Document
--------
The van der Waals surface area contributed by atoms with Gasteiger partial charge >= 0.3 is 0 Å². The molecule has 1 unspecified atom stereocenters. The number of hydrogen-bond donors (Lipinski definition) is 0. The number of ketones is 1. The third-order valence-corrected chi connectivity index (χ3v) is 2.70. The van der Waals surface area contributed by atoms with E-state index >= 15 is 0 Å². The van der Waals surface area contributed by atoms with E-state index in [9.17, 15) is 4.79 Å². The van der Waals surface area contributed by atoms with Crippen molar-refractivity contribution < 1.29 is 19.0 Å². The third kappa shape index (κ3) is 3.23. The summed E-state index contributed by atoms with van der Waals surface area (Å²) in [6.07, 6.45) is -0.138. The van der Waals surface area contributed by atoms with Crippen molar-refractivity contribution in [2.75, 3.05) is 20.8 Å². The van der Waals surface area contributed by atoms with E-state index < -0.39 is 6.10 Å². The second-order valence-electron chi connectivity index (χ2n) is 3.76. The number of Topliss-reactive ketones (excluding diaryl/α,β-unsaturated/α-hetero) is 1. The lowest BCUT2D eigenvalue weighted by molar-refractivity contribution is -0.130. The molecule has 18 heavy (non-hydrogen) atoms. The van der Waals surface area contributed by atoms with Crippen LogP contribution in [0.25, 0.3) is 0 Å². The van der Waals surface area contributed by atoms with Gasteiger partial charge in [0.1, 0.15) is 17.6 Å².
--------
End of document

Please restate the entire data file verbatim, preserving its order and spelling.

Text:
The van der Waals surface area contributed by atoms with Gasteiger partial charge >= 0.3 is 0 Å². The molecule has 1 unspecified atom stereocenters. The number of hydrogen-bond donors (Lipinski definition) is 0. The number of ketones is 1. The third-order valence-corrected chi connectivity index (χ3v) is 2.70. The van der Waals surface area contributed by atoms with E-state index >= 15 is 0 Å². The van der Waals surface area contributed by atoms with E-state index in [9.17, 15) is 4.79 Å². The van der Waals surface area contributed by atoms with Crippen molar-refractivity contribution < 1.29 is 19.0 Å². The third kappa shape index (κ3) is 3.23. The summed E-state index contributed by atoms with van der Waals surface area (Å²) in [6.07, 6.45) is -0.138. The van der Waals surface area contributed by atoms with Crippen molar-refractivity contribution in [2.75, 3.05) is 20.8 Å². The van der Waals surface area contributed by atoms with E-state index < -0.39 is 6.10 Å². The second-order valence-electron chi connectivity index (χ2n) is 3.76. The number of Topliss-reactive ketones (excluding diaryl/α,β-unsaturated/α-hetero) is 1. The lowest BCUT2D eigenvalue weighted by molar-refractivity contribution is -0.130. The molecule has 18 heavy (non-hydrogen) atoms. The van der Waals surface area contributed by atoms with Crippen LogP contribution in [0.25, 0.3) is 0 Å². The van der Waals surface area contributed by atoms with Gasteiger partial charge in [0.1, 0.15) is 17.6 Å².